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For a refreshing sojourn outside of Tokyo, consider a short train trip into often-skipped-over Yokohama. You’ll get there in about 45 minutes with a Japan Rail JR Pass from Tokyo Station to Yokohama Station, leaving you plenty of time to enjoy this nearby city.
Yokohama might be the second-largest city in Japan, but it has a completely different design and focus – mainly its marina and port. Tip: Yokohama is also becoming the more affordable hip alternative to live in as central Tokyo becomes too expensive.
You’ll have more breathing room as you enjoy Minato Mirai, the Red Brick Warehouse and Osanbashi Pier, along with nearby Chinatown and its abundant food stalls.
Try any number of street vendors that sell everything from steamed buns to egg tarts to roasted chestnuts. Restaurant Hisuiro Shinkan at 132 Yamashitacho is more of a hidden gem serving up seafood-heavy Chinese cuisine.
When venturing inland from the port, save time for Sankeien Garden in Naka Ward. This beautiful, sprawling garden is a cultural masterpiece, with historical buildings from across Japan that date back centuries.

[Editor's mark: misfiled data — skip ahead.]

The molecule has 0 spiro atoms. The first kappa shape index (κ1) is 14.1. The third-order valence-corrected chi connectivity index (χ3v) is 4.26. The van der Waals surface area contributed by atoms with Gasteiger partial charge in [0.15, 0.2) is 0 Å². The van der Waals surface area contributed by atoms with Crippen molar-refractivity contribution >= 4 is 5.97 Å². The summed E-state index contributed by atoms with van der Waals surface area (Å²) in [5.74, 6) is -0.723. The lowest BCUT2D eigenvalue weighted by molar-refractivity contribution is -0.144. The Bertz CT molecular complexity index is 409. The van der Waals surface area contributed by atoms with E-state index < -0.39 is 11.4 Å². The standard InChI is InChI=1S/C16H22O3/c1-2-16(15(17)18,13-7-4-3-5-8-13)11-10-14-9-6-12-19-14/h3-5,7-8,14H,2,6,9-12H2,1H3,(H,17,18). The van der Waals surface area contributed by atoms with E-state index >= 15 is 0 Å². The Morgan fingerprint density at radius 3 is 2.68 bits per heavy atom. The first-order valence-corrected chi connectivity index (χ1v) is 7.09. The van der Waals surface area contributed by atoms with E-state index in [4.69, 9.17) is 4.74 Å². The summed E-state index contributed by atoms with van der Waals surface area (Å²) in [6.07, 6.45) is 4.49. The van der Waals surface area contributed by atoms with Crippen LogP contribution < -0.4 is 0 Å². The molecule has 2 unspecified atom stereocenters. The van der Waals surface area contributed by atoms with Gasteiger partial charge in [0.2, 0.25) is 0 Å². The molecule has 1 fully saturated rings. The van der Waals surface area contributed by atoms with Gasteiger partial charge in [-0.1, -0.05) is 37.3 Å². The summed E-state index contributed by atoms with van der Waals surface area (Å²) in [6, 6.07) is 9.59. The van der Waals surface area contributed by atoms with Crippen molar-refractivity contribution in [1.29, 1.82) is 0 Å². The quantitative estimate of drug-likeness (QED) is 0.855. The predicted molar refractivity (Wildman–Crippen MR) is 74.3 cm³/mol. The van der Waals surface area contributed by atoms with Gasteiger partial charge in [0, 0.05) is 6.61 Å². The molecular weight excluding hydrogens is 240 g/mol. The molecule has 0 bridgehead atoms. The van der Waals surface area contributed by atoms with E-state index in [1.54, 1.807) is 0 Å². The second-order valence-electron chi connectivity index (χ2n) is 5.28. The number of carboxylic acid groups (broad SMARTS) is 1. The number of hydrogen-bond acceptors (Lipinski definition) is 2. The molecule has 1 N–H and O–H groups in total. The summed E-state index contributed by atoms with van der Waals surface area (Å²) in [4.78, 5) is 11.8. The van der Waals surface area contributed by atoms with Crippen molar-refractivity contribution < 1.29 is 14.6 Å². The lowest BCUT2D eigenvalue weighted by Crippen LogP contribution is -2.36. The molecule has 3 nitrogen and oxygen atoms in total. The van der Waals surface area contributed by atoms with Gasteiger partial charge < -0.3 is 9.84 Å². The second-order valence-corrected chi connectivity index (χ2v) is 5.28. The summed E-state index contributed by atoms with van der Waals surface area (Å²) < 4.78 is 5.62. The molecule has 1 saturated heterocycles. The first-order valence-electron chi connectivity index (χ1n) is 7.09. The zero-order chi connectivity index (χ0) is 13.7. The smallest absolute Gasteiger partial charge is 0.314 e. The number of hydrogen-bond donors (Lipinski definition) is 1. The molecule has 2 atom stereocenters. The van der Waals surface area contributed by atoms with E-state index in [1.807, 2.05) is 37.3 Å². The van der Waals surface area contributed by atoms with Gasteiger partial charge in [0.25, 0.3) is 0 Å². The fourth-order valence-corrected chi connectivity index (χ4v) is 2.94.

If you’re up for it, taking an additional 45-minute train ride south would get you to Shomyoji Temple in Kanazawa Ward. This gorgeous Buddhist temple dates back to the 1200s, giving you plenty of history and scenic views to enjoy.
You can find onsens and sentos throughout Tokyo, but the more public they are, the busier they become. And you can expect everyone from Olympic competitors to Olympic attendees to visit a lot of bathhouses in summer 2020.
To avoid the crowds, you’ll need to seek out bathhouses off the main path – like Mannenyu Sento at 1 Chome-15-17 Okubo. This bathhouse has a hot bath, cold bath, hot “silk” bath and several massage baths, all designed to let you shake off the day. Mannenyu hides away down a narrow lane, yet it is actually located in Korea town (Shin-Okubo), part of buzzing Shinjuku City ward.
In addition, this area is rich in eateries, especially Korean restaurants. For something a bit different, try Oh! Kitchen N at 2 Chome-3-20 for cheese dak galbi or Nandaimon Norimaki at 1 Chome-4-15 for delicious fried chicken.
We hope your trip to the 2020 Summer Olympics in Tokyo leads to a lifetime of love for all that Japan has to offer!